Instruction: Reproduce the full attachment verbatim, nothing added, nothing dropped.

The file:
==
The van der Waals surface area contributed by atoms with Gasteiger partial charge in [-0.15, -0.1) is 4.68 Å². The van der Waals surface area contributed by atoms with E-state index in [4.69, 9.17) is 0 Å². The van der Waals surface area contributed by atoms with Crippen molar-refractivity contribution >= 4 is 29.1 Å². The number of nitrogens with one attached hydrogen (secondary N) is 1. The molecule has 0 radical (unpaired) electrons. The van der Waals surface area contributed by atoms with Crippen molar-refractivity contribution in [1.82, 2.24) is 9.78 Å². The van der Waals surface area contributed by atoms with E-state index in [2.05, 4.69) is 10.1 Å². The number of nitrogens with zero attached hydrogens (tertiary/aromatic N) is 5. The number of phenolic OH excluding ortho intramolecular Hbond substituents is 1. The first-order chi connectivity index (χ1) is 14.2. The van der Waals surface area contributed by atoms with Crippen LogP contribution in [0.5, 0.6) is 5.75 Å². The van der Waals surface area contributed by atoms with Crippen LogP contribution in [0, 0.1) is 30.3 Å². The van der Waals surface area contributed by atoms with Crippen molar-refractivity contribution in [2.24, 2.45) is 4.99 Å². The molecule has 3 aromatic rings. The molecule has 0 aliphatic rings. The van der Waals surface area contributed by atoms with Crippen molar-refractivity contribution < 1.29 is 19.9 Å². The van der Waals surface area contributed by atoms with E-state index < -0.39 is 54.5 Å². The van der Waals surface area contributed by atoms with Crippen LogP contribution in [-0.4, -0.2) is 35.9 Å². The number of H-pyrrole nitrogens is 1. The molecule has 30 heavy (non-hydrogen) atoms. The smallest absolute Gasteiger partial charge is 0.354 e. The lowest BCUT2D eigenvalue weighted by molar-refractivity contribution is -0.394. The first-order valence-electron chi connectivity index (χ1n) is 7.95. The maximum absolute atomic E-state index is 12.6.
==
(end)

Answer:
The van der Waals surface area contributed by atoms with Gasteiger partial charge in [-0.15, -0.1) is 4.68 Å². The van der Waals surface area contributed by atoms with E-state index in [4.69, 9.17) is 0 Å². The van der Waals surface area contributed by atoms with Crippen molar-refractivity contribution >= 4 is 29.1 Å². The number of nitrogens with one attached hydrogen (secondary N) is 1. The molecule has 0 radical (unpaired) electrons. The van der Waals surface area contributed by atoms with Crippen molar-refractivity contribution in [1.82, 2.24) is 9.78 Å². The van der Waals surface area contributed by atoms with E-state index in [2.05, 4.69) is 10.1 Å². The number of nitrogens with zero attached hydrogens (tertiary/aromatic N) is 5. The number of phenolic OH excluding ortho intramolecular Hbond substituents is 1. The first-order chi connectivity index (χ1) is 14.2. The van der Waals surface area contributed by atoms with Crippen LogP contribution in [0.5, 0.6) is 5.75 Å². The van der Waals surface area contributed by atoms with Crippen LogP contribution in [0, 0.1) is 30.3 Å². The van der Waals surface area contributed by atoms with Crippen molar-refractivity contribution in [2.24, 2.45) is 4.99 Å². The molecule has 3 aromatic rings. The molecule has 0 aliphatic rings. The van der Waals surface area contributed by atoms with Crippen molar-refractivity contribution < 1.29 is 19.9 Å². The van der Waals surface area contributed by atoms with E-state index < -0.39 is 54.5 Å². The van der Waals surface area contributed by atoms with Crippen LogP contribution in [-0.4, -0.2) is 35.9 Å². The number of H-pyrrole nitrogens is 1. The molecule has 30 heavy (non-hydrogen) atoms. The smallest absolute Gasteiger partial charge is 0.354 e. The lowest BCUT2D eigenvalue weighted by molar-refractivity contribution is -0.394. The first-order valence-electron chi connectivity index (χ1n) is 7.95. The maximum absolute atomic E-state index is 12.6.